If reseating the card doesn't clear up the beeps, it's probably a failed video adapter or bad RAM on the motherboard. You can power down and try reseating the RAM at this point, without going all the way through the motherboard diagnostics. There used to be beep codes for all sorts of component failures, but most of those components have long since been integrated into the motherboard chipset and can't be replaced if they fail.
If reseating the PC memory on the motherboard doesn't clear up the problem, you can further troubleshoot the possibility that the system RAM is the problem by testing it in another PC or by running with the minimum number of modules. Depending on the motherboard and the type of DIMM installed (single sided, double sided), the PC may have multiple DIMMS installed and only require a single DIMM in Bank 0 for boot. DIMM sockets are labeled with text printed on the motherboard or color coded to show the banks.
Motherboards with multiple banks operating in dual channel or triple channel mode require a handful of exactly matched DIMMs if fully populated. In the "ganged" designs, the availability of two 64 bit memory modules on a single bus meant a single processor has access to a 128 bit wide memory bus. In current "unganged" implementations, multi-core (and multi-threading) processors can address 64 bit wide memory at the same time, a way of adding a second memory bus to the system.
If the only message your monitor displays is something that includes the word "power," it's probably informing you that the video adapter in the PC requires additional power to operate. The video card is alive, it's generating the message, but the motherboard slot doesn't supply enough power for it to function normally. Both the current crop of PCI Express cards and the higher performance AGP graphics cards that preceded PCI Express usually require one or more dedicated leads from the power supply. If you've just built the PC, it means you forgot to connect the power supply lead or didn't make the connection properly. If it's a PC you just had open for a different reason, you probably loosened the power cord connection enough to break the circuit. But if the case hasn't been open since the last time you booted successfully, it's likely the power supply circuit has failed or there's a hardware failure on the video card.
These supplementary power leads come in many forms, from the old fashioned 4x1 Molex connectors used in PCs since the 1980's, to the dedicated PCI Express video power connectors on the latest ATX power supplies. Some video cards will accept multiple types of power leads since it's just a little extra real estate on the card, but others will force you to find an adapter to convert from an available connector to one the video card will accept. When a power supply offers an 8-pin PCI Express connector and your video card requires 6-pin, you can buy an inexpensive 8-pin to 6-pin (or 6+2 pin) adapter, or you can modify the cable connector in accordance with instructions on the graphics card manufacturers website.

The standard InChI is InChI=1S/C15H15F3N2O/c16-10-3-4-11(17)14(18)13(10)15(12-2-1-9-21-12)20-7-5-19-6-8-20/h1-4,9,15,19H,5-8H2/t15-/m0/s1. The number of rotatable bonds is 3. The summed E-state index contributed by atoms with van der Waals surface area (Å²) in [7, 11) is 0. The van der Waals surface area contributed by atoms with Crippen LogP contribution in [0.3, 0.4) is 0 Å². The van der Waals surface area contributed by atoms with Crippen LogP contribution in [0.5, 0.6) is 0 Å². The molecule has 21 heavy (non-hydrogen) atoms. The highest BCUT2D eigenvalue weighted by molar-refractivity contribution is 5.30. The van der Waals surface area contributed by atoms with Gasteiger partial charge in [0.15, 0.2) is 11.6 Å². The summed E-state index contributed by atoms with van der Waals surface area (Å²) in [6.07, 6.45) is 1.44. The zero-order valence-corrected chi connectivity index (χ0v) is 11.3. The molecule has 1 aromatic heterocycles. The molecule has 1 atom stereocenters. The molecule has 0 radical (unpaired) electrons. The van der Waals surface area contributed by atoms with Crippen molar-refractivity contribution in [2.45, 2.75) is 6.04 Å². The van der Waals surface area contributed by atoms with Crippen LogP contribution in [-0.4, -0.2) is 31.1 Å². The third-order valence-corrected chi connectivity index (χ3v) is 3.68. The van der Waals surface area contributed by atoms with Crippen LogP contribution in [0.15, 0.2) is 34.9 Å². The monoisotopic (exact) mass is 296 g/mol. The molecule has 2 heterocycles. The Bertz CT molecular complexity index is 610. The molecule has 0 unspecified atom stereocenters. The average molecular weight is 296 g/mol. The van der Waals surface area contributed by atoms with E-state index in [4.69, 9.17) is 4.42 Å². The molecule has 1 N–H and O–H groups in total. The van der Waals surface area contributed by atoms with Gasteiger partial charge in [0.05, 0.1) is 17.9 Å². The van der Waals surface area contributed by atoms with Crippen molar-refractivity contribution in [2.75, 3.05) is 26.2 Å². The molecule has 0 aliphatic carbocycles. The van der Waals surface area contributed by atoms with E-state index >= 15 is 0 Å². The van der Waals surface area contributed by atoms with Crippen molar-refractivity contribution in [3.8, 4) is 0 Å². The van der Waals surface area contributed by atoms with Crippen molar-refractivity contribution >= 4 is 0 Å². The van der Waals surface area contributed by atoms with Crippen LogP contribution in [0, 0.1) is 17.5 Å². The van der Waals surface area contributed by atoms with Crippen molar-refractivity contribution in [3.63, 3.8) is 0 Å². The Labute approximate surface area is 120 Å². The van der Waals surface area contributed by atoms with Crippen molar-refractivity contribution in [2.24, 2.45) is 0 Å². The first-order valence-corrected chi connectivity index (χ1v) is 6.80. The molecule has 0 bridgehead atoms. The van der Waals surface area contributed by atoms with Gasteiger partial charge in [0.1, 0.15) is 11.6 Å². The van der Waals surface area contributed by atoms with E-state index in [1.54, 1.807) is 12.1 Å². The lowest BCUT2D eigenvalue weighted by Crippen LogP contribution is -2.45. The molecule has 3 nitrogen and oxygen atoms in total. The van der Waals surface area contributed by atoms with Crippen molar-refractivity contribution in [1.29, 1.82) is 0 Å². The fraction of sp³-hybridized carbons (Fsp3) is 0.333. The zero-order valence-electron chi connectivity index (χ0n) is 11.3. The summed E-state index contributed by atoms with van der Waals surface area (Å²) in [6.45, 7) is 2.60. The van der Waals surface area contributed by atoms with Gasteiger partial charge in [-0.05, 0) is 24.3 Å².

Most new monitors will display a text message like "No signal source," or "Attach video signal," as long as they are healthy, and powered on. These messages should appear even if the PC or video adapter is dead. This is actually one of the more useful innovations in monitor technology, because it offers definitive proof that the monitor or LCD display is alive and most likely capable of displaying an image if a video signal was present. Unfortunately, the message only proves something if it appears, since older monitors and cheaper models may not display anything at all, and some video adapter or boot failures may result in the display of a black (blank) screen.
Today there are several different video cables in wide use, depending on the generation of technology. The oldest of these supports up to 15 conductors (3 rows of 5 pins each in the connector) for analog video signals, and has been in use since the early 1990's. The modern DVI (Digital Video Interface) cables come in several varieties, with up to 24 contacts for digital transmission and an optional 5 contacts to support older analog signals. The HDMI (High Definition Multimedia Interface) uses 19 or 29 conductors in one of five connector types which support miniature video devices and cameras as well as displays. HDMI is backwards compatible to DVI, so you can buy HDMI to DVI or DVI to HDMI adapters.
Whatever technology you are using, the connector must be seated squarely on (or in) the video port on the back of the system. The hold-down screws on either side of the connectors that have them should be screwed in all the way, but not made up too tight. The same is true for the connector on the monitor or HDTV end of the cable. If you have recently moved the system or changed any components which required you to undo one of the connections, remove that end and inspect the connector and port for damage.
Examine the full length of the video cable for evidence of a sharp indentation in the outer sheathing, which would indicate the cable was pinched and may be damaged. Male video connectors are all subject to pin damage, although the HDMI designs deploy the pins as edge connectors, so it's pretty hard to injure them unless you stick a screwdriver in the connector and twist it. DVI connector pins are beefier than the older analog VGA connector pins, and the analog compatibility section on one end of the DVI connector makes it nearly impossible to get confused and try to force the connector on the wrong way. It's the attempts to force a VGA connector on the wrong way while working blindly behind a monitor or PC that generally cause pin damage.
Carefully examine the pins to make sure none of them are at an angle, touching other pins, or flattened against the bottom of the connector. Note that missing pins in a video cable are the norm, often the monitor ID pins or other signals not used by the monitor with which the cable shipped. It's nice if you have a spare video cable and a monitor with a detachable cable to swap, but older CRTs often used a cable that wasn't detachable on the monitor end. You'll have to settle for visual inspection for whether such a cable may have been crushed or breached.